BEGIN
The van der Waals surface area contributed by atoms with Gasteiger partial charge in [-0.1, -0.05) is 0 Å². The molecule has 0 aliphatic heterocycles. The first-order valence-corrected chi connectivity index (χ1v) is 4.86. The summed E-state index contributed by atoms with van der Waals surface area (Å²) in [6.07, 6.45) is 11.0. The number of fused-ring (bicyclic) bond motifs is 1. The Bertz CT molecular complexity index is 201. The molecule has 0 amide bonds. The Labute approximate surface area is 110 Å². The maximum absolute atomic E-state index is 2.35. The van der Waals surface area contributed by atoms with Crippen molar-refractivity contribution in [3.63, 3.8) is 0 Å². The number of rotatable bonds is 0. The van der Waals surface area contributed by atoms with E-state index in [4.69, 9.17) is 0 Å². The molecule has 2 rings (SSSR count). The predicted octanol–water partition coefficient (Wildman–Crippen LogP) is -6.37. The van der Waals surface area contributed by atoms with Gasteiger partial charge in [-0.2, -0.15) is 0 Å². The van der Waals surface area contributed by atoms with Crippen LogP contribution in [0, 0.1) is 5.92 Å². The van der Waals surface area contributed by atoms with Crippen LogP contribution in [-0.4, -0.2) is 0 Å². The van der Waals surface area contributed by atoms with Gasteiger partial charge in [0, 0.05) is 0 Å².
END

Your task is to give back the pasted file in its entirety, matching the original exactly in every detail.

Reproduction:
The van der Waals surface area contributed by atoms with Gasteiger partial charge in [-0.1, -0.05) is 0 Å². The molecule has 0 aliphatic heterocycles. The first-order valence-corrected chi connectivity index (χ1v) is 4.86. The summed E-state index contributed by atoms with van der Waals surface area (Å²) in [6.07, 6.45) is 11.0. The number of fused-ring (bicyclic) bond motifs is 1. The Bertz CT molecular complexity index is 201. The molecule has 0 amide bonds. The Labute approximate surface area is 110 Å². The maximum absolute atomic E-state index is 2.35. The van der Waals surface area contributed by atoms with Crippen molar-refractivity contribution in [3.63, 3.8) is 0 Å². The number of rotatable bonds is 0. The van der Waals surface area contributed by atoms with E-state index in [4.69, 9.17) is 0 Å². The molecule has 2 rings (SSSR count). The predicted octanol–water partition coefficient (Wildman–Crippen LogP) is -6.37. The van der Waals surface area contributed by atoms with Gasteiger partial charge in [-0.2, -0.15) is 0 Å². The van der Waals surface area contributed by atoms with Crippen LogP contribution in [0, 0.1) is 5.92 Å². The van der Waals surface area contributed by atoms with Crippen LogP contribution in [-0.4, -0.2) is 0 Å². The van der Waals surface area contributed by atoms with Gasteiger partial charge in [0, 0.05) is 0 Å².